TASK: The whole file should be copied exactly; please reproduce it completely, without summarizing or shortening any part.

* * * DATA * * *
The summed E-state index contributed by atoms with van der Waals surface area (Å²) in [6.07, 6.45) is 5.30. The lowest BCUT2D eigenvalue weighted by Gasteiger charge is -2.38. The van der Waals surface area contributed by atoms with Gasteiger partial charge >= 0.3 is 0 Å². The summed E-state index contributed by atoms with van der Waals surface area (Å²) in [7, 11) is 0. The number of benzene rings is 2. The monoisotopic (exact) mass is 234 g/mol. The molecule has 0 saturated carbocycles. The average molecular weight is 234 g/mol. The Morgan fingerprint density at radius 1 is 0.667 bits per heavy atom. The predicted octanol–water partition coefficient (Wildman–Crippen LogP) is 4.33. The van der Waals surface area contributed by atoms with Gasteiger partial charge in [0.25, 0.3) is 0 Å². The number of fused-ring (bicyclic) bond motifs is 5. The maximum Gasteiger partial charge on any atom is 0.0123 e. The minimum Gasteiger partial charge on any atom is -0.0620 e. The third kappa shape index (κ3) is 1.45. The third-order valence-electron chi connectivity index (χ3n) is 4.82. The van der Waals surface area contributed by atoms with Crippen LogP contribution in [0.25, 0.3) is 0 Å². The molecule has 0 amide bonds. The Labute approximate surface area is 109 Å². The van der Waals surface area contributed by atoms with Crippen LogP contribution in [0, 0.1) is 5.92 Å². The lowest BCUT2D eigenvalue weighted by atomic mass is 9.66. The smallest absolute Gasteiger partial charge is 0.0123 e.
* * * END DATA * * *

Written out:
The summed E-state index contributed by atoms with van der Waals surface area (Å²) in [6.07, 6.45) is 5.30. The lowest BCUT2D eigenvalue weighted by Gasteiger charge is -2.38. The van der Waals surface area contributed by atoms with Gasteiger partial charge >= 0.3 is 0 Å². The summed E-state index contributed by atoms with van der Waals surface area (Å²) in [7, 11) is 0. The number of benzene rings is 2. The monoisotopic (exact) mass is 234 g/mol. The molecule has 0 saturated carbocycles. The average molecular weight is 234 g/mol. The Morgan fingerprint density at radius 1 is 0.667 bits per heavy atom. The predicted octanol–water partition coefficient (Wildman–Crippen LogP) is 4.33. The van der Waals surface area contributed by atoms with Gasteiger partial charge in [0.25, 0.3) is 0 Å². The number of fused-ring (bicyclic) bond motifs is 5. The maximum Gasteiger partial charge on any atom is 0.0123 e. The minimum Gasteiger partial charge on any atom is -0.0620 e. The third kappa shape index (κ3) is 1.45. The third-order valence-electron chi connectivity index (χ3n) is 4.82. The van der Waals surface area contributed by atoms with Crippen LogP contribution in [0.25, 0.3) is 0 Å². The molecule has 0 amide bonds. The Labute approximate surface area is 109 Å². The van der Waals surface area contributed by atoms with Crippen LogP contribution in [0, 0.1) is 5.92 Å². The lowest BCUT2D eigenvalue weighted by atomic mass is 9.66. The smallest absolute Gasteiger partial charge is 0.0123 e.